Planned Parenthood advocates used Tuesday's appearance of the group's leader at a Congressional hearing as a chance to show support for continued federal funding.
Elise Mysels, one of about two dozen people holding signs and waving at passing vehicles at the Tampa Health Center, said her mother was on a fixed income and turned to Planned Parenthood when she found a lump in her breast.
A clinical breast exam revealed it was breast cancer.
"This protest (rally) to me is near and dear to my heart,” Mysels said. “Had it not been Planned Parenthood, I don't know that my mother would have had the treatment options she did when she had them.
Participants called the mid-day event a "Pink Out,” and wore pink, one of the group's branded colors, to highlight Planned Parenthood's various health care services. The political debate over abortion services overlooks that women, men and children get other health care services at the clinics, said Pink Out participant Jennie Reiken.
"Most of the people in my life have used Planned Parenthood at one time or another in their life, whether that was a teenager seeking birth control or an adult who needed basic cancer screenings and resources,” Reiken said.
Abortion, however, is the focus of some members of Congress, who are wanting to eliminate Planned Parenthood's federal funding for non-abortion services and restrict fetal tissue research. Planned Parenthood president Cecile Richards spoke to a House committee Tuesday about federal funding after videos surfaced showing Planned Parenthood clinic owners discussing fetal tissue use for resources.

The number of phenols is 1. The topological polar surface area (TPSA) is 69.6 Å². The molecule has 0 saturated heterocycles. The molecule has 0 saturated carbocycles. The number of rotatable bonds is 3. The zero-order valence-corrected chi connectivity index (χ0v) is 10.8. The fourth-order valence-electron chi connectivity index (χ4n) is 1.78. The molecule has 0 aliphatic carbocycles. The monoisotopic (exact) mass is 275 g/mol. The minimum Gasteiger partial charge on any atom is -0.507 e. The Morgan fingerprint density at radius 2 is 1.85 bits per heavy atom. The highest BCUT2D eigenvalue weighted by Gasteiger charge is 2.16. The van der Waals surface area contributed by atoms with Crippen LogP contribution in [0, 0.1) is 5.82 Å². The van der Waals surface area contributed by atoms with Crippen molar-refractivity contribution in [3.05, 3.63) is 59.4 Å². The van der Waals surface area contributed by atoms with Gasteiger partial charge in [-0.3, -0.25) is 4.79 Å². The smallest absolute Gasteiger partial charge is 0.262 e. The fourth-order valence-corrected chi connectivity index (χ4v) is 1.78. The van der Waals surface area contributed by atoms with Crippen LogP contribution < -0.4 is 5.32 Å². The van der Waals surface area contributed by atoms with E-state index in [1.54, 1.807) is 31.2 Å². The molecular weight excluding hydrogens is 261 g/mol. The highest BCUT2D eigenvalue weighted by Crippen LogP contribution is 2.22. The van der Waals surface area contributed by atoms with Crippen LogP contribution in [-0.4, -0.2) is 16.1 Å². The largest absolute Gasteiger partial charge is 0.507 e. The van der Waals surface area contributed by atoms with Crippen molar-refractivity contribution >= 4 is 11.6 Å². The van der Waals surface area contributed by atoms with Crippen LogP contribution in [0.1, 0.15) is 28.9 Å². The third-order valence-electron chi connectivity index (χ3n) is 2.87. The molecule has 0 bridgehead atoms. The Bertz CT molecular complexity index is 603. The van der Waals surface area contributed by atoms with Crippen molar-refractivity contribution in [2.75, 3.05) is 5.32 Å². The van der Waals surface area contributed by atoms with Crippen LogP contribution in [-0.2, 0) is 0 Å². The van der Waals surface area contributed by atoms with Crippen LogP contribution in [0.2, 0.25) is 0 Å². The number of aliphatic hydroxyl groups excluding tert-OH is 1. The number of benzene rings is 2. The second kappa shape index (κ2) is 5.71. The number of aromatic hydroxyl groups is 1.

Planned Parenthood said it does not profit from tissue donation and the videos are edited.
John Stemberger, president of the pro-life group Florida Family Policy Council, said Planned Parenthood should not receive any government money.
"Planned Parenthood amongst abortion providers are just particularly unethical, they're dangerous for women and their own health care, whether it's abortion or other services so we don't think public funding should go to planned parenthood," he said.
Stemberger said there are other options for women seeking affordable health care.
"There's so many other women's health clinics around the state that can do the kind of non-abortion health care services that planned parenthood claims is that they do,” he said. “We think there's no reason we need to continue to fund the largest abortion provider in America."
The Florida Family Policy Council is planning protests at Planned Parenthood clinics across Florida on October 10.
The videos triggering the latest debates were made by anti-abortion activist group the Center for Medical Progress. After they surfaced, Gov. Rick Scott ordered inspections of Florida's 16 Planned Parenthood clinics.
Three were cited for performing second trimester abortions when they were only licensed for first trimester abortions. A fourth was cited for not following procedures labeling fetal tissue.